New Zealand Super has added commodities to its strategic tilting program, taking views on corn, copper and oil.
The commodities program has only a small allocation since it is still in the initial implementation phase, but is on track to become an important part of the broader program that has added 1.1 per cent a year to fund returns since its inception 10 years ago.
“We have brought commodities online: corn, copper and oil. Those are the ones that have fundamentals that are conducive to mean reversion. Other ones a little less,” David Iverson, Head of Asset Allocation at NZ Super, said at the [i3] Global Investment Strategy Forum in Singapore last month.
If I were a market timer, I would buy right at the bottom and sell at the top. But that is not what we are doing, because once it falls below our fair value estimate we start going long
“We haven’t gone to full weight on this until we confirm that our models are behaving as expected and get comfortable trading these markets.
“Some of the positions we want to trade are not that liquid, which is part of the challenge, so scaling up may be a bit of a challenge. And then we are also refining our valuation models; that has been an area of focus.”
The strategic tilting program is essentially a form of dynamic asset allocation in which the team takes views on equity, bond, credit and currency markets, and now also commodity markets.
The team does this mostly on a country basis and sets fair value targets for each of these markets.
“The basis of this approach is pretty simple: it is taking a long-horizon view on the underlying fundamentals of equity and bond markets and we do this by country,” Iverson said.
“For equities, we look at what the normalised earnings are for the US equity markets and the Japanese market, for example. What is the risk premium likely to be in the long run for these countries?
“And given where rates are now, where do we think these will settle in the long term? It is thinking about long-term real rates and inflation that gives us our valuation.
“We compare that valuation for all of those markets against the prices that are available. If they are cheap, we are going to go long and if they are expensive, then we are going to go short.”
The program is different from market timing as it only observes prices relative to the estimated fair values and does not try to call the peak or trough of a market.
“If I were a market timer, I would buy right at the bottom and sell at the top. But that is not what we are doing, because once it falls below our fair value estimate, we start going long,” Iverson said.
The strategic tilting positions are reviewed every day and most days the team makes some adjustments.
“Say you have a 2 per cent long position on and things get a little bit cheaper, then you might go to 2.1 per cent. So on the day, I’ve got a 10-basis-point trade that we are putting on,” Iverson said.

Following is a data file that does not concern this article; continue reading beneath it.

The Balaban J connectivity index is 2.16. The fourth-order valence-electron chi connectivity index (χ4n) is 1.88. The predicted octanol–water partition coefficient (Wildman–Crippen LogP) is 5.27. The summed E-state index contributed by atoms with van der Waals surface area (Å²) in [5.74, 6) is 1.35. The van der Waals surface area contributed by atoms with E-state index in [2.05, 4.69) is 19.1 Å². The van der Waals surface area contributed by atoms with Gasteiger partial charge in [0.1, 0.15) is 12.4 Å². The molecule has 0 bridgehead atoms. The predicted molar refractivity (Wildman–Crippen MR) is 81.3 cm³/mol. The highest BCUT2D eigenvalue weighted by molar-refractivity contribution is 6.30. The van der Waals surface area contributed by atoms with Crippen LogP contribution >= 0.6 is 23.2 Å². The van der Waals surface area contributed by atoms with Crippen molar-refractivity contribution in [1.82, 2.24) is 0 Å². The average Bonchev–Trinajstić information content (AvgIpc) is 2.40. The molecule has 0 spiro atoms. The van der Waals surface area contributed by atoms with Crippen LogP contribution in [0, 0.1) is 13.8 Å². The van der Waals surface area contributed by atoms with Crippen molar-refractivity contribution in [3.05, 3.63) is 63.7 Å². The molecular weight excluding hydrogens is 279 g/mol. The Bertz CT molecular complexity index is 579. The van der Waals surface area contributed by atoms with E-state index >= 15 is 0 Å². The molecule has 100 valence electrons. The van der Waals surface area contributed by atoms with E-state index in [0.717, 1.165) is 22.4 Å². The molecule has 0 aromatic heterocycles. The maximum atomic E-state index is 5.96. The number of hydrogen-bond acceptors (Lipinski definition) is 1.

“We trade through derivative markets, so we trade exclusively synthetic instruments: futures for equities, interest rate swaps or futures for bonds, credit default swaps for credit and forwards for currencies.”
The strategic tilting program is unusual among institutional investors, so much so that a recent independent review of the fund’s activities by Willis Towers Watson recommended confirmation of the board’s level of comfort with the allocated risk budget to this program.
The board has since confirmed it remains comfortable and is supportive of the program.
But the returns from the program do tend to be lumpy.
We trade through derivative markets, so we trade exclusively synthetic instruments: futures for equities, interest rate swaps or futures for bonds, credit default swaps for credit and forwards for currencies
NZ Super’s most recent annual report shows that over the 2019 financial year, the risk basket of market pricing, of which the strategic tilting program is the main part, added only 0.17 per cent to returns, while two years earlier this was 2.27 per cent.
Yet, Iverson said he doesn’t plan to move away from the country focus to make the tilting program more granular as he questions whether this would add much value.
“We probably wouldn’t get more granular. There is a possibility to look at sectors and we’ve toyed with that idea. You can do that for the largest market, which is the US, where there is a decent sectoral breakdown,” he said.
“But with adding new markets, or getting more granular, you are getting more complexity and greater overhead in running those strategies. You would have to trade it off against the additional return you would get in doing that. We are always balancing that off.
“Right now, the next thing is commodities and commodities are very different. We do that ahead of looking at sectors. We may do sectors in the future, but not at the moment.”